I’ve got relatives coming to Seattle from Minnesota in June. They mentioned to me that they were going to RENT A CAR. I screamed “NO”. A car is the one thing you do not want or need to easily and cheaply get around. We have some of the best public transportation in the country and…Read More »
Their literature says that it was “the call of the siren” that asked them to build it. I’m certain that is true and of course their absolute passion for coffee. I’m talking about the new Starbucks Reserve Roastery at the corner of Pike St. and Melrose Ave. very near the Seattle downtown retail core. The…Read More »
Wherever you travel in Seattle in late March and early April you’re going to be see an abundance of cherry trees in blossom. They can’t help but lighten your mood and make you smile. Why do they do so well here? Is it the soil, the climate or just because enough people cared to…Read More »
An oasis of calm and tranquility in the center of a bustling city. That is how a friend of mine describes the Center For Wooden Boats (CWB). I couldn’t agree more. It’s located about a mile from the main downtown retail core on the shore of Lake Union. Read More »
How do you get a seaplane view of Seattle? Well there is the iconic Space Needle of course but there are two lesser known (at least among visitors) opportunities also. One is the Columbia Tower the other is the Smith Tower. I love sailboats and there is a huge difference between stepping on to a majestic old wooden boat and a modern fiberglass one. I get the same shift of feeling whenever I step through the doors of the Smith Tower. Is it the abundance of gleaming copper and bronze, the warmth of ornate polished wood, the tons of marble, onyx and terracotta or the ghosts of the colorful characters that have been visitors over the years?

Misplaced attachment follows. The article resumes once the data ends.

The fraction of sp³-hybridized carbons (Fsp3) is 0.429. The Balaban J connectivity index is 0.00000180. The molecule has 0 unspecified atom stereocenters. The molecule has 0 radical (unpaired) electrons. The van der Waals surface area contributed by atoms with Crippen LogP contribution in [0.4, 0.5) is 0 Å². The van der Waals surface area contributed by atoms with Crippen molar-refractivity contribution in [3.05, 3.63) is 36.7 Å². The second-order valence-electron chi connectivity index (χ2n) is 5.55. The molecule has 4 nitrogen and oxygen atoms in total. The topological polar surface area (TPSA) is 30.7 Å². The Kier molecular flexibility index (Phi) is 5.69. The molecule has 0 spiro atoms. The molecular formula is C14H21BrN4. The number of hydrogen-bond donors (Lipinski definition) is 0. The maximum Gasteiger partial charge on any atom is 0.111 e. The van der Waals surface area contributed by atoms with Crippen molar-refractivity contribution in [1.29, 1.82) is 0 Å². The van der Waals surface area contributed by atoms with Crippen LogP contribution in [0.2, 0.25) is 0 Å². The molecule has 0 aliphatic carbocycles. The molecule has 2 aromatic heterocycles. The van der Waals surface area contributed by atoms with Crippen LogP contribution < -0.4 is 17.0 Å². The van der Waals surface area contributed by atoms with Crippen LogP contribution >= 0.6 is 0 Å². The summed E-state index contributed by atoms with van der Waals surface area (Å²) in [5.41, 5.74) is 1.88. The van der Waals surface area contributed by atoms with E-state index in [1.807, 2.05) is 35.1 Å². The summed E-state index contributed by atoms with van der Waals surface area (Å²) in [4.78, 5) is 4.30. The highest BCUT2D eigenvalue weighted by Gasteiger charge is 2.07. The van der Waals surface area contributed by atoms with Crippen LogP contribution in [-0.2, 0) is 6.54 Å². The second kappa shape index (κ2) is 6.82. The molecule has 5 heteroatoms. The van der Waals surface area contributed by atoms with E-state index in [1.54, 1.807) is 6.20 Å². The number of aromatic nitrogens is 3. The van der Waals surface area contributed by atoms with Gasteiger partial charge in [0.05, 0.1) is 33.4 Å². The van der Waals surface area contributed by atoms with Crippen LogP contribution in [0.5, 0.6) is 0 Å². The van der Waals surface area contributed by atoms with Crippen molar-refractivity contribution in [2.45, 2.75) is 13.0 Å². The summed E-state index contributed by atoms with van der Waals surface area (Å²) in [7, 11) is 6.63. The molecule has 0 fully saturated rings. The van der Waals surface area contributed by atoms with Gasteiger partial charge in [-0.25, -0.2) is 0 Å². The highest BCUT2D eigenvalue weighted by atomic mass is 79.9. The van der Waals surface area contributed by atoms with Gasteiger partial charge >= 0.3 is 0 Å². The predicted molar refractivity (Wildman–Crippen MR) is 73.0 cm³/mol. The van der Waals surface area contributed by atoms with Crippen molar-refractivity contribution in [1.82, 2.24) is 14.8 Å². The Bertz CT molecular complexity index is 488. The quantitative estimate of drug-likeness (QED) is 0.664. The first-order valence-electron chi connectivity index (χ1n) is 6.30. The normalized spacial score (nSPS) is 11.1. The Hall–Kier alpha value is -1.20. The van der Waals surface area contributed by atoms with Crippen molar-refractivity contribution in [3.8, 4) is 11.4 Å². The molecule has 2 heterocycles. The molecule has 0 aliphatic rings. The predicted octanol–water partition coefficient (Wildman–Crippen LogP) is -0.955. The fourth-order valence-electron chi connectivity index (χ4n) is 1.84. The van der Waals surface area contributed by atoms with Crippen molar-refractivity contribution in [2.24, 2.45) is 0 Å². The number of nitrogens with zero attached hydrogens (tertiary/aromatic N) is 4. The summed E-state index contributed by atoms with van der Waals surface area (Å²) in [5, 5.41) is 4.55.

The building was inspired by Lyman C. Smith founder of the Smith Corona typewriter company. The grand lady was completed July 4th, 1914. His is a cool story. His office was in Syracuse, New York. In the late 1800’s, he heard that a west coast city called Seattle was growing rapidly. Lyman thought that if he were to build an 14 story office building amid the 4 story ones, he could sell a lot of typewriters. His son Burns said, “Dad, if we build a 42 story office building we’ll sell a whole lot more typewriters.” Lyman agreed and when the new building was completed they were able to lay claim to the tallest building west of the Mississippi and the fourth tallest in the world. The building has 2314 bronze encased windows that actually open and 1432 doors. It took 164 rail cars coming from Pittsburgh each hauling 28 tons of steel to complete it.
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Photos © Angela Sterling Pacific Northwest Ballet “The Nutcracker” 2016 “Plié, chassé, jeté all day.” That is what is written on a lot of ballet clothing and accessories and…Read More »